Overall industrial output fell 0.2% during May (+1.4% y/y) following a 0.5% drop in April, initially reported as -0.3%. A 0.2% rise in production had been expected in the Action Economics Forecast Survey. Manufacturing sector production eased 0.2% (+1.8% y/y) following a 0.1% uptick, revised from no change. Mining output fell 0.3% (-7.2% y/y), the seventh decline in the last eight months. Utility output improved 0.2% (1.3% y/y) after a 3.7% drop.
Manufacturing production is up only 0.2% in the last 3 months. Manufacturing of consumer goods fell 1.2% in the last 2 months after rising 1.0% in March. The inventory correction has begun.
The capacity utilization rate fell to 78.1% and remained below the recovery high of 79.8% reached in November. Mining sector utilization plunged to 83.3%, the lowest level since early 2011. In the factory sector, the capacity utilization rate slipped to 77.0%, down from 78.1% in November. Total industry capacity rose 2.8% y/y while factory sector capacity increased 2.0% y/y.
Declining capacity utilization is a clear threat to profit margins. Here’s a Scotiabank (dated) chart FYI:
The Composite Housing Market Index from the National Association of Home Builders-Wells Fargo increased during June to 59 (20.4% y/y) following an unrevised decline to 54 in May. It was the highest level in nine months and exceeded expectations for 56 in the Informa Global Markets Survey. The NAHB figures are seasonally adjusted. During the last ten years, there has been an 80% correlation between the y/y change in the home builders index and the y/y change in single-family housing starts.
The index of single-family home sales jumped to 65 (22.6% y/y), the highest level in ten years. The index of expected sales during the next six months firmed to 69 (19.0% y/y), also a ten year high.
Realtors reported that their traffic index rebounded to 44 (22.2% y/y), matching the January high. (Charts from Bespoke Investment)
Registrations increased 1.4 percent to 1.15 million vehicles from 1.14 million a year earlier, the Brussels-based European Automobile Manufacturers’ Association, or ACEA, said Tuesday in a statement. That pared the gain in the first five months of the year to 6.7 percent for a total 6 million autos. (…) May’s figures were also reduced in part by the shift of the Pentecost religious holiday to last month from June 2014. (…)
Among Europe’s biggest car markets, sales declines of 6.7 percent in Germany, the largest, and 3.5 percent in France, which ranks third, weighed on regional growth. Registrations rose 14 percent in Spain, 11 percent in Italy and 2.4 percent in the U.K. (…)
Bloomberg says +1.4% growth. Strangely, the ACEA press release shows May registrations up 1.3% to 1.109 million vehicles…
China’s volume of net crude oil imports and domestic crude production lagged its overall refinery throughput in May, implying a drawdown of 631,000 b/d of crude stocks during the month, Platts calculations based on recently released data showed.
This is the highest monthly drawn down since October 2013, when there was an implied stock draw of 638,000 b/d, according to Platts data. The drawdown last month was also a reversal from April, when 1.03 million b/d of crude was likely added to storage. (…)
The stock draw was mainly due to crude imports sliding to a 19-month low of 5.5 million b/d in May. In comparison, crude imports in April hit a record high of 7.4 million b/d.
Discounting crude exports of 31,000 b/d, net crude oil imports in May averaged 5.46 million b/d, down 11.4% year on year and 25.1% month on month.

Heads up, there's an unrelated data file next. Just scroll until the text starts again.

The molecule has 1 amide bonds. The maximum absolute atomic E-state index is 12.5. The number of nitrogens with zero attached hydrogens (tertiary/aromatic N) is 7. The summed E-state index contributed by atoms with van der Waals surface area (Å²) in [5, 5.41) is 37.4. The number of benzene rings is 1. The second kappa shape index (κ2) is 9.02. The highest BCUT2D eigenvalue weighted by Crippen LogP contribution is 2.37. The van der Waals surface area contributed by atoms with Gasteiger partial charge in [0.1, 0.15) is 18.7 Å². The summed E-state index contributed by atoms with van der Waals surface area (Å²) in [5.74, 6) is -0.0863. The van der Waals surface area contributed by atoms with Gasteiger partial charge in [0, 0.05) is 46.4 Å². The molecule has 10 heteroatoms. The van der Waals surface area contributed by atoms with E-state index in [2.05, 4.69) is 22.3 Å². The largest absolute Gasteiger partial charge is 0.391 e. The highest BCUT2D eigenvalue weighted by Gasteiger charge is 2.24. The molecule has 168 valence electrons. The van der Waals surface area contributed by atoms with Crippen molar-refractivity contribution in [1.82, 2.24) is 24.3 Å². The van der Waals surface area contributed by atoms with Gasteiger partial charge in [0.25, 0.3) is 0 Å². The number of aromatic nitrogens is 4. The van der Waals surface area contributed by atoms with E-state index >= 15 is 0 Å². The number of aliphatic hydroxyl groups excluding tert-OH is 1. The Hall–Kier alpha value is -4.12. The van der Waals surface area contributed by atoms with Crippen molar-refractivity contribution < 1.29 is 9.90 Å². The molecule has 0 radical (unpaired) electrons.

On the other hand, refinery throughput rose 7.4% year on year to an average of 10.39 million b/d. But on a month-on-month basis it was 1.5% lower than April. (…)
From January to May, China saw an overall crude inventory build of 278,000 b/d, a 49.7% drop from the same period of last year, according to Platts calculations.
China has apparently not filled storage so far this year. Based on refinery throughput, May was not a strong month for the economy.
But there is another angle to consider:
China has long been the gorilla on the demand side, accounting for 48% of the increase in global oil consumption in the past decade.
Now China is slowing—and even that earlier, rapid growth wasn’t an unalloyed boon for oil producers.
(…) it is clear that the link between growth in China’s economy and oil demand has loosened fundamentally. In 2011, China added more than double the amount of GDP that it did in 2003, yet oil consumption increased by the same amount—roughly half a million barrels a day—in each.
This year, China is forecast by the International Monetary Fund to add 1.3 trillion yuan (about $209 billion) of GDP, in real terms, in line with the last five years. Yet, at 320,000 barrels a day, its growth in oil demand is projected by the International Energy Agency to be the weakest since the crisis year of 2009.
The big culprit, as Ed Morse of Citigroup highlights in a new essay, is diesel, “the core of China’s oil-demand growth in the 20 years before 2010.” Diesel usage has stagnated as the pace of industrialization has slowed. Chinese drivers are pumping more gasoline—especially as SUV sales have taken off—which will keep consumption of oil growing overall. But the intensity of demand, in terms of barrels burned per dollar of GDP, is declining. (…)
Via FT Alphaville:
When calculated on a free-float adjusted basis, Chinese market’s average holding period is about one week – a hallmark of intense speculative trades in the market. Everyone is busy looking for the greater fool. Note that at the height of the Taiwanese bubble in 1989, every available share on the exchange changed hands close to twenty times per annum. That is, the free-float shares on Taiwanese exchange changed hands every 15 days on average.
And all that churn is done on margin: